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Running

Running is a means of terrestrial locomotion allowing a human or an animal to move rapidly on foot.

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Running Running is a means of <a href=terrestrial locomotion allowing a human or an animal to move rapidly on foot . " id="pdf-obj-0-17" src="pdf-obj-0-17.jpg">

Motion

Humans leap from one leg to the other while running. Each leap raises the center of gravity during take-off and lowers it on landing as the knee bends to absorb the shock. At mid arc, both feet are momentarily off the ground. This continual rise and fall of bodyweight expends energy opposing gravity and absorbing shock during take-off and landing. Running uses more energy than walking to travel the same distance. Therefore, running is less efficient than walking in terms of calories expended per unit distance, though it is faster.

In 2004, scientists at the University of Utah and Harvard University hypothesized that the ability of humans to sustain long-distance endurance running may have been instrumental in the evolution of the human form

Lower body motion

Running is executed as a sequence of strides, which alternate between the two legs. Each leg's stride can be roughly divided into three phases: support, drive, and recovery. Support and drive occur when the foot is in contact with the ground. Recovery occurs when the foot is off the ground. Since only one foot is on the ground at a time in running, one leg is always in recovery, while the other goes through support and drive. Then, briefly, as the runner leaps through the air, both legs are in recovery

Support

During the support phase, the foot is in contact with the ground and supports the body against gravity. The body's centre of mass is typically somewhere in the lower abdominal area between the hips. The supporting foot touches the ground slightly ahead of the point that lies directly below the body's centre of mass. The knee joint is at its greatest extension just prior to the support phase. When contact is made with the ground, the knee joint begins to flex, and the extent it flexes varies with running style. Stiff-legged running styles reduce knee flexion, and looser, or more dynamic, running styles increase it. As the supporting leg bends at the knee, the pelvis dips down on the opposite side. These motions absorb shock and are opposed by the coordinated action of several muscles. The pelvic dip is opposed by the tensor fasciae lataeilio-tibial band of the supporting leg, the hip abductor, and the abdominals and lower back muscles. The knee flexion is opposed by the Muscle contraction (eccentric contraction) of the quadriceps muscle. The supporting hip continues to extend, and the body's centre of mass passes over the supporting leg. The knee then begins to extend, and the opposite hip rises from its brief dip. The support phase begins to transition into drive.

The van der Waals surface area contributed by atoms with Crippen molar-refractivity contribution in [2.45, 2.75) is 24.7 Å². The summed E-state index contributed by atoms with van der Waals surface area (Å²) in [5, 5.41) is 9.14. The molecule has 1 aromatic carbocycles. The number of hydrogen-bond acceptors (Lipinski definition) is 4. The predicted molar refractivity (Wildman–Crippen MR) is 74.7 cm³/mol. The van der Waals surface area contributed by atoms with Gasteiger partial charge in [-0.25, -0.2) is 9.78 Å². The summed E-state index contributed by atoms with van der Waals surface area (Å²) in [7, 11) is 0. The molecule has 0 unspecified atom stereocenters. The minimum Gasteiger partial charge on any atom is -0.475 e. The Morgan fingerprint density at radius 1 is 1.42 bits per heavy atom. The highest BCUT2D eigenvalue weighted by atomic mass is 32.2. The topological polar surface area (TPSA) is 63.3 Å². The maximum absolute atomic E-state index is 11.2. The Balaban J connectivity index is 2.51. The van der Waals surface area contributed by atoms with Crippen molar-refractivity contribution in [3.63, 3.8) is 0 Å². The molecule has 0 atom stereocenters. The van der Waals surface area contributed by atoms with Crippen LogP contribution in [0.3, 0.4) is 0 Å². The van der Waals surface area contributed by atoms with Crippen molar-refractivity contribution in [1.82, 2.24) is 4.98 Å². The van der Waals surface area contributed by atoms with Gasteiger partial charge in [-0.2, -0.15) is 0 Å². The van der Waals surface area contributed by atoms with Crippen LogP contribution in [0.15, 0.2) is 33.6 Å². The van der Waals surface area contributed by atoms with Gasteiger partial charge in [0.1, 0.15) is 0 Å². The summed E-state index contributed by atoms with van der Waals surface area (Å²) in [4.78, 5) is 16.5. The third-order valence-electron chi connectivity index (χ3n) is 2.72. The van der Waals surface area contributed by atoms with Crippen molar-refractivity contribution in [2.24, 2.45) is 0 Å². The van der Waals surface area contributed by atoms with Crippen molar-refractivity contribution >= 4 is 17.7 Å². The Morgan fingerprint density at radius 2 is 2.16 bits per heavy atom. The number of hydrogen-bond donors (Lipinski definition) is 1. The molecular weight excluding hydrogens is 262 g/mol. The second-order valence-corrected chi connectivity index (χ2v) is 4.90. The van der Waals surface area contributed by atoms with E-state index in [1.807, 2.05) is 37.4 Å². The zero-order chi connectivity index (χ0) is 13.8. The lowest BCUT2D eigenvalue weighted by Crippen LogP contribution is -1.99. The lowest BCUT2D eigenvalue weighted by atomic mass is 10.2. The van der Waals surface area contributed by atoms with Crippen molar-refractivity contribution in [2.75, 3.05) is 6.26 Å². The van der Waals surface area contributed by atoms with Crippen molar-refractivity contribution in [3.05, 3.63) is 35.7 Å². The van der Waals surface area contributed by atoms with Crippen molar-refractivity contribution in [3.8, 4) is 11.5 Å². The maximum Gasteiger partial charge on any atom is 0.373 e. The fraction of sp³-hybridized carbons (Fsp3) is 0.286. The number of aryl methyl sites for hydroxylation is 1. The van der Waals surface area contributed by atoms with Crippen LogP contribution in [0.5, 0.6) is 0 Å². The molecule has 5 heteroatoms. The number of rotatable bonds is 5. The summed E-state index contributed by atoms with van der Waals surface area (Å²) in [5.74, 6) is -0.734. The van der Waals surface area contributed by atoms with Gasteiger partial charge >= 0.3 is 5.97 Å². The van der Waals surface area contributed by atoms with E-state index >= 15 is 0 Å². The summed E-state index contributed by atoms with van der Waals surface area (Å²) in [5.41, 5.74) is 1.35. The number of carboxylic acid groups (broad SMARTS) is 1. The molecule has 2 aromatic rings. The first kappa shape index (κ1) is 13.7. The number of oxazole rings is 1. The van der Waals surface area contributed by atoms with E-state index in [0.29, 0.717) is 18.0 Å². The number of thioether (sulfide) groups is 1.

Drive

The support phase quickly transitions into the drive phase. The drive leg extends at the knee joint, and at the hips, such that the toe maintains contact with the ground as that leg trails behind the body. The foot pushes backward and also down, creating a diagonal force vector, which, in an efficient running style, is aimed squarely at the runner's centre of mass. Since the diagonal vector has a vertical component, the drive phase continues to provide some support against gravity and can be regarded as an extension of the support phase. During the drive, the foot may extend also, by a flexing of the soleus and gastrocnemius muscle in the calf. In some running styles, notably long-distance "shuffles" which keep the feet close to the ground, the ankle remains more or less rigid during drive. Because the knee joint straightens, though not completely, much of the power of the drive comes from the quadriceps muscle group, and in some running styles, additional power comes from the calves as they extend the foot for a longer drive. This motion is most exhibited in sprinting.

There has been much discussion about the exact nature of the drive phase, because it has now been shown scientifically that the quadriceps have no activity after the supporting phase; this has become known as the extensor paradox in running. Essentially our body automatically turns off the quadriceps after the bodyweight moves forward of its supporting foot. This has led to a hypothesis that there is no driving phase in running, and that the runner's own bodyweight is providing the propulsion during this time essentially falling through a gravitational torque created as the general centres of mass of the runner is in a forward position from the supporting foot.

Recovery

When the driving toe loses contact with the ground, the recovery phase begins. During recovery, the hip flexes, which rapidly drives the knee forward. Much of the motion of the lower leg is driven by the forces transferred from the upper leg rather than by the action of the muscles. As the knee kicks forward, it exerts torque against the lower leg through the knee joint, causing the leg to snap upward. The degree of leg lift can be consciously adjusted by the runner, with additional muscle power. During the last stage of recovery, the hip achieves maximal flexion, and, as the lower leg rapidly unfolds, which it does in a passive way, the knee joint also reaches its greatest, though not full, extension. During this extension of the leg and flexion of the hip, the hamstring and gluteal muscles are required to stretch rapidly. Muscles which are stretched respond by contracting by a reflex action. Recovery ends when the foot comes into contact with the ground, transitioning again into the support phase.

Th an k You

I hope that you have learnt some useful information about running.

Th an k You I hope that you have learnt some useful information about running .